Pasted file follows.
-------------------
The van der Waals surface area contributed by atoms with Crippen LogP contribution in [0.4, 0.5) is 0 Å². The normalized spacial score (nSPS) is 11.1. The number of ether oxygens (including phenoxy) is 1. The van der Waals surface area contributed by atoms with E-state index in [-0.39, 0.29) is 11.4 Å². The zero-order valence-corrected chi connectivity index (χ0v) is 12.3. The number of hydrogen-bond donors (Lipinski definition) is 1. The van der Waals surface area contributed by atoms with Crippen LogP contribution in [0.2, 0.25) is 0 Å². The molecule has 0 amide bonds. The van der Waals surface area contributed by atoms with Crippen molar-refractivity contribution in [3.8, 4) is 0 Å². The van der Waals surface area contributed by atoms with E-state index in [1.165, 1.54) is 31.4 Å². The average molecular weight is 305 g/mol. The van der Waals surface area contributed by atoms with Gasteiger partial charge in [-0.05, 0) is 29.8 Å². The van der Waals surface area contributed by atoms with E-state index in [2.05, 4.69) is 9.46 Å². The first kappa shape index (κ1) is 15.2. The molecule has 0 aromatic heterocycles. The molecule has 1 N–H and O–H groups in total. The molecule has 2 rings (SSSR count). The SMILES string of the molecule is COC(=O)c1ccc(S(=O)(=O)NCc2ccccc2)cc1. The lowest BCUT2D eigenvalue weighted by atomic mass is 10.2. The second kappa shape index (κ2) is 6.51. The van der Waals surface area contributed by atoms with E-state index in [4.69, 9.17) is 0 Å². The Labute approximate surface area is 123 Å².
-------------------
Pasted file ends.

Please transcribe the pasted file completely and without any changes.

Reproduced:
The van der Waals surface area contributed by atoms with Crippen LogP contribution in [0.4, 0.5) is 0 Å². The normalized spacial score (nSPS) is 11.1. The number of ether oxygens (including phenoxy) is 1. The van der Waals surface area contributed by atoms with E-state index in [-0.39, 0.29) is 11.4 Å². The zero-order valence-corrected chi connectivity index (χ0v) is 12.3. The number of hydrogen-bond donors (Lipinski definition) is 1. The van der Waals surface area contributed by atoms with Crippen LogP contribution in [0.2, 0.25) is 0 Å². The molecule has 0 amide bonds. The van der Waals surface area contributed by atoms with Crippen molar-refractivity contribution in [3.8, 4) is 0 Å². The van der Waals surface area contributed by atoms with E-state index in [1.165, 1.54) is 31.4 Å². The average molecular weight is 305 g/mol. The van der Waals surface area contributed by atoms with Gasteiger partial charge in [-0.05, 0) is 29.8 Å². The van der Waals surface area contributed by atoms with E-state index in [2.05, 4.69) is 9.46 Å². The first kappa shape index (κ1) is 15.2. The molecule has 0 aromatic heterocycles. The molecule has 1 N–H and O–H groups in total. The molecule has 2 rings (SSSR count). The SMILES string of the molecule is COC(=O)c1ccc(S(=O)(=O)NCc2ccccc2)cc1. The lowest BCUT2D eigenvalue weighted by atomic mass is 10.2. The second kappa shape index (κ2) is 6.51. The van der Waals surface area contributed by atoms with E-state index in [4.69, 9.17) is 0 Å². The Labute approximate surface area is 123 Å².